‘We are living through an emergency’: Kremlin says tough new Covid-19 rules required as country grapples with rise in infections
Speaking to Channel One news on Thursday, President Vladimir Putin’s press secretary, Dmitry Peskov, warned that the situation was extremely challenging. “There are difficulties,” he said, “and we can expect that they will go on because we are living through an emergency.”
“Another outbreak of coronavirus in Moscow and across the Russian Federation dictates the need for tough measures,” the Kremlin official added. Cases have spiked sharply in the past fortnight, and earlier this week the country twice broke the record for its highest number of daily deaths since the start of the pandemic.
New rules requiring residents of the capital to scan QR codes before entering bars, restaurants, and cafes came into force on Monday. Only those who have received two doses of a vaccine, recovered from coronavirus in the past six months, or have a clean PCR test from the past three days are eligible.Also on rt.com Putin reveals he received Russian-made Sputnik V Covid-19 vaccine, says he believes it's safer than Astra Zeneca or Pfizer jabs
However, Peskov said that he wished “the inability to go to restaurants would be our biggest problem.” If this was the case, he argued, “we’d all be much better off.”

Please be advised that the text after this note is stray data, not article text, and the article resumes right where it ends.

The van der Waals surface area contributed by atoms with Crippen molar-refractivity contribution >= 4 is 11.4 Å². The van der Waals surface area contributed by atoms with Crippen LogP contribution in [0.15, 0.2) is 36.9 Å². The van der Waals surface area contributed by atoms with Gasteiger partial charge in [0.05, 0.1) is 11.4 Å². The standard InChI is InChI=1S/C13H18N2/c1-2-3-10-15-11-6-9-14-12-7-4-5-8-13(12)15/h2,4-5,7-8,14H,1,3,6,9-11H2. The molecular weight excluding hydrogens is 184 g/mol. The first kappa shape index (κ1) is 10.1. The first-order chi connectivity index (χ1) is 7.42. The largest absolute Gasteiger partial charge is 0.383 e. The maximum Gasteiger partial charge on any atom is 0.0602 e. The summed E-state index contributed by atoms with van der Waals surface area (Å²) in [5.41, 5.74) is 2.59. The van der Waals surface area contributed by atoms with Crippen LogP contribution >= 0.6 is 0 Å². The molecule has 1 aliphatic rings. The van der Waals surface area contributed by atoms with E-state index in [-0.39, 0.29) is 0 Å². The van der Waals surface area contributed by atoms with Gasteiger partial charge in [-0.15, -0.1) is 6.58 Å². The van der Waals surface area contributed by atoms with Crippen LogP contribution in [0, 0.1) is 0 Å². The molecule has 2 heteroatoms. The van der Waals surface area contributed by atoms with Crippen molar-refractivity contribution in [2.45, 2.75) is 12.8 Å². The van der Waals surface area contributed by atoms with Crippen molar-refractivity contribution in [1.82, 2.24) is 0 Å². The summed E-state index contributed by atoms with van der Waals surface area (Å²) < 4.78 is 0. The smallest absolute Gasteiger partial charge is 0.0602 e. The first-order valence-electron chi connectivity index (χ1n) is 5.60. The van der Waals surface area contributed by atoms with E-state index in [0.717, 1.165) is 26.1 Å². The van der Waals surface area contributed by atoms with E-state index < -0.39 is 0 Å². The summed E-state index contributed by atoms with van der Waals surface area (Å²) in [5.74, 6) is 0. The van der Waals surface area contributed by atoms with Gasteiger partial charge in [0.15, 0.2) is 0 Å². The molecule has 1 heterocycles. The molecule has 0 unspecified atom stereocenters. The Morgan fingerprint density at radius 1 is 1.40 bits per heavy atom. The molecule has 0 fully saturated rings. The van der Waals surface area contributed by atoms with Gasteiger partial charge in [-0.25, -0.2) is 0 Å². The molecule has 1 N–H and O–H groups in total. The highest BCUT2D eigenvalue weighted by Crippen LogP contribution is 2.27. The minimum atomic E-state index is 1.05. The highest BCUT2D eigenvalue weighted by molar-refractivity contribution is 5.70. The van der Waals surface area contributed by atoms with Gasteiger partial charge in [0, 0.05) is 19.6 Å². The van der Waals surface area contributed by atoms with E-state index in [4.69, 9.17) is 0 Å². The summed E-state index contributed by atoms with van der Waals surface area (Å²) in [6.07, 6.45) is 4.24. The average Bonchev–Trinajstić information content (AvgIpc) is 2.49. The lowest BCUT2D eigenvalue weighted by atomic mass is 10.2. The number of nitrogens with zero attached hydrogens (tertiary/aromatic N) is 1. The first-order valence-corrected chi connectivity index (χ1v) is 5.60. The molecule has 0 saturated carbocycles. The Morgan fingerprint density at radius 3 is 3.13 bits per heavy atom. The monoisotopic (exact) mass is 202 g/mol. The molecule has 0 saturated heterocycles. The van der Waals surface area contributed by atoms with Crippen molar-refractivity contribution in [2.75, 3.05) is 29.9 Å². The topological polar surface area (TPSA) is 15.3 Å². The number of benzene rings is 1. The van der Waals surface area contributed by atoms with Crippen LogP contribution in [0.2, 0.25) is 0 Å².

Earlier this month, Moscow became the first city in the world to begin mandating that public-facing workers sign up for vaccines in an effort to tackle low levels of uptake. Companies working in sectors like tourism and hospitality must each ensure that 60% of their workforce is immunized or face hefty fines. Officials have confirmed businesses can suspend employees who refuse without pay.
On Wednesday, President Putin revealed that he had received two doses of the country’s domestically developed pioneering Sputnik V jab. “Now more than 20 million – 23 million – … have already been vaccinated [in Russia],” he said, urging more citizens to sign up for the vaccine.Also on rt.com Russia begins re-vaccinating already inoculated people as country seeks herd immunity to defeat ever-worsening Covid-19 pandemic
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